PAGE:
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In 1995, Beck and Katz (B&K) instructed the profession on ''What to do (and not to do) with time-series, cross-section data,'' and almost instantly their prescriptions became the new orthodoxy for practitioners. Our assessment of the intellectual aftermath of this paper, however, does not inspire confidence in the conclusions reached during the past decade.(More)
All recent studies of bird phylogeny have produced poorly resolved relationships among the orders of Neoaves, the lineage that includes most modern birds. This "bush" result suggests the possibility of an explosive and potentially unresolvable evolutionary radiation. However, simultaneous radiations of multiple lineages are thought to be rare or nonexistent(More)
Comparative developmental biologists have proposed models to describe patterns of conserved features in vertebrate ontogeny. The hourglass model suggests evolutionary change is most difficult at an intermediate "phylotypic" stage, the adaptive penetrance model suggests change is easiest at an intermediate stage, and the early conservation model suggests(More)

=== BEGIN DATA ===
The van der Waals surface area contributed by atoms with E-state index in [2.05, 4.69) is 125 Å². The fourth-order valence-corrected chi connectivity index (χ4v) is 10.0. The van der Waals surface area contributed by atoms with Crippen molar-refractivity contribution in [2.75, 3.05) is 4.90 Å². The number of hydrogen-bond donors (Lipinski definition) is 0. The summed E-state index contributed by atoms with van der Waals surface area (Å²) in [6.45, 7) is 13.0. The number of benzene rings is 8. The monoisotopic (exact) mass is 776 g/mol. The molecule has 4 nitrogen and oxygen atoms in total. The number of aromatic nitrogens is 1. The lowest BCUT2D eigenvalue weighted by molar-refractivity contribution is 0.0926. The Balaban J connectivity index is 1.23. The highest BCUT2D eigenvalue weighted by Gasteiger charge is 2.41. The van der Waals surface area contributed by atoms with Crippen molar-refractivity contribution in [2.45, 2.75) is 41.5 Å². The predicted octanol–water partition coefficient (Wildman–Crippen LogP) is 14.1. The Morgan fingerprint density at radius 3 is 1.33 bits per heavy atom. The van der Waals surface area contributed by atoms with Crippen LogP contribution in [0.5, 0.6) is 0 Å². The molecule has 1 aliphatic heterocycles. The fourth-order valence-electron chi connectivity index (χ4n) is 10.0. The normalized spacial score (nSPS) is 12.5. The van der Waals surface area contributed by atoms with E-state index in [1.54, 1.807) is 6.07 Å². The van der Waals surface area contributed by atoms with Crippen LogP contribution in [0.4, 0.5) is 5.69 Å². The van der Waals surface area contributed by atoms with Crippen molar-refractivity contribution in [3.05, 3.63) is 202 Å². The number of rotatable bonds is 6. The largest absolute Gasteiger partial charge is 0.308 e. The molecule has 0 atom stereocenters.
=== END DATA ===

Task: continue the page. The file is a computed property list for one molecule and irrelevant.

This study presents a statistical test for modularity in the context of relative timing of developmental events. The test assesses whether sets of developmental events show special phylogenetic conservation of rank order. The test statistic is the correlation coefficient of developmental ranks of the N events of the hypothesized module across taxa. The null(More)
Independent evolutionary lineages often display similar characteristics in comparable environments. Three kinds of historical hypotheses could explain this convergence. The first is adaptive and evolutionary: nonrandom patterns may result from analogous evolutionary responses to shared conditions. The second explanation is exaptive and ecological: species(More)
BACKGROUND Comparative studies of amniotes have been hindered by a dearth of reptilian molecular sequences. With the genomic assembly of the green anole, Anolis carolinensis available, non-avian reptilian genes can now be compared to mammalian, avian, and amphibian homologs. Furthermore, with more than 350 extant species in the genus Anolis, anoles are an(More)